The number of confirmed new cases of severe exposure to the Legionella bacteria in a public hospital in St. John’s, Newfoundland and Labrador, increased to four and now total 16, but no new deaths have been reported.
On Monday, the Health Department said that none of the patients was yet dead, nor were any of the 16 new cases serious. One patient from the same emergency department died, July 29, 2016, from Legionnaires’ disease.
The deaths and new cases come after Victoria Hospital in St. John’s was shut down early last week when tests detected high levels of the bacteria in a tube used for drying air conditioning. Hospital officials used ventilators to cool an additional 300 rooms, evacuating more than 700 patients on Monday evening after officials initially assumed the burst was confined to the ventilation room. When tests confirmed it was Legionella, doctors and nurses were forced to use masks, and other precautions.
The hospital, which serves a population of around 100,000, reopened on Tuesday after testing showed the extent of contamination. While onsite test results are not yet available, officials maintain that the hospital’s air conditioning system, which has been replaced since the incident, is now in good health.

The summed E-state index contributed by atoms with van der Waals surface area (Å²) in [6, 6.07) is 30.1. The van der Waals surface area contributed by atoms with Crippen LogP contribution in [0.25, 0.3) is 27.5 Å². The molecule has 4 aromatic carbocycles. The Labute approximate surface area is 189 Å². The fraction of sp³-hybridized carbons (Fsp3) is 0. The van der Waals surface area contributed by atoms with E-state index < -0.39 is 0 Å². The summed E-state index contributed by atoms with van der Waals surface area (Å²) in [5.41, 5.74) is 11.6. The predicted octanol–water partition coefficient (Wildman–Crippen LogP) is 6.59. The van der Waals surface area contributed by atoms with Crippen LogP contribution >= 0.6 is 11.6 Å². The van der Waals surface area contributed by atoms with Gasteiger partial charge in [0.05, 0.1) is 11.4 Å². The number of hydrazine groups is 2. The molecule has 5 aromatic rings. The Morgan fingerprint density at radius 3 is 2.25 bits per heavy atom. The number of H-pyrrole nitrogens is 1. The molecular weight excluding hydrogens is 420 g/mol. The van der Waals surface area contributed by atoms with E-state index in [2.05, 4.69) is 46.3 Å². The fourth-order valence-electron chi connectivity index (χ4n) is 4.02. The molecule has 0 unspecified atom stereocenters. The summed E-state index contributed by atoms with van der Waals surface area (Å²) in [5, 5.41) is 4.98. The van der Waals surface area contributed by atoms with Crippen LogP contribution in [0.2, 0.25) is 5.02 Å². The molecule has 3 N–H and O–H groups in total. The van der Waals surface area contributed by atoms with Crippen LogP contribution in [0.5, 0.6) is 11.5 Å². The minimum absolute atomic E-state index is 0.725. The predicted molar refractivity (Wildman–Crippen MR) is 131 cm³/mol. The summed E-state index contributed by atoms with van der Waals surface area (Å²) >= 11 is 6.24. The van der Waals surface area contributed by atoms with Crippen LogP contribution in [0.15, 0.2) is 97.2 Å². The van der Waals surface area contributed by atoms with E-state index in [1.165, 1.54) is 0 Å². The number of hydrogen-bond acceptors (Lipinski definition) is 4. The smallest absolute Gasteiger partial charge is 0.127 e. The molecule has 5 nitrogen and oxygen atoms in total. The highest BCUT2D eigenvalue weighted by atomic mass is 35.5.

“The entire health region, both public and private, is in receipt of information on this issue,” Seamus O’Regan, the health minister, told the Canadian Press on Monday. “It’s a complex set of systems and procedures that we’re working through.”
The h-2 automated air conditioner was one of a dozen at the hospital, with several having already been replaced in recent months as part of renovations of the facility. In May, a similar outbreak at a hospital in Hamilton, Ontario, prompted measures such as changes to the cooling system and bags for staff to wear if they enter patient rooms.
Read the full story at The Atlantic.
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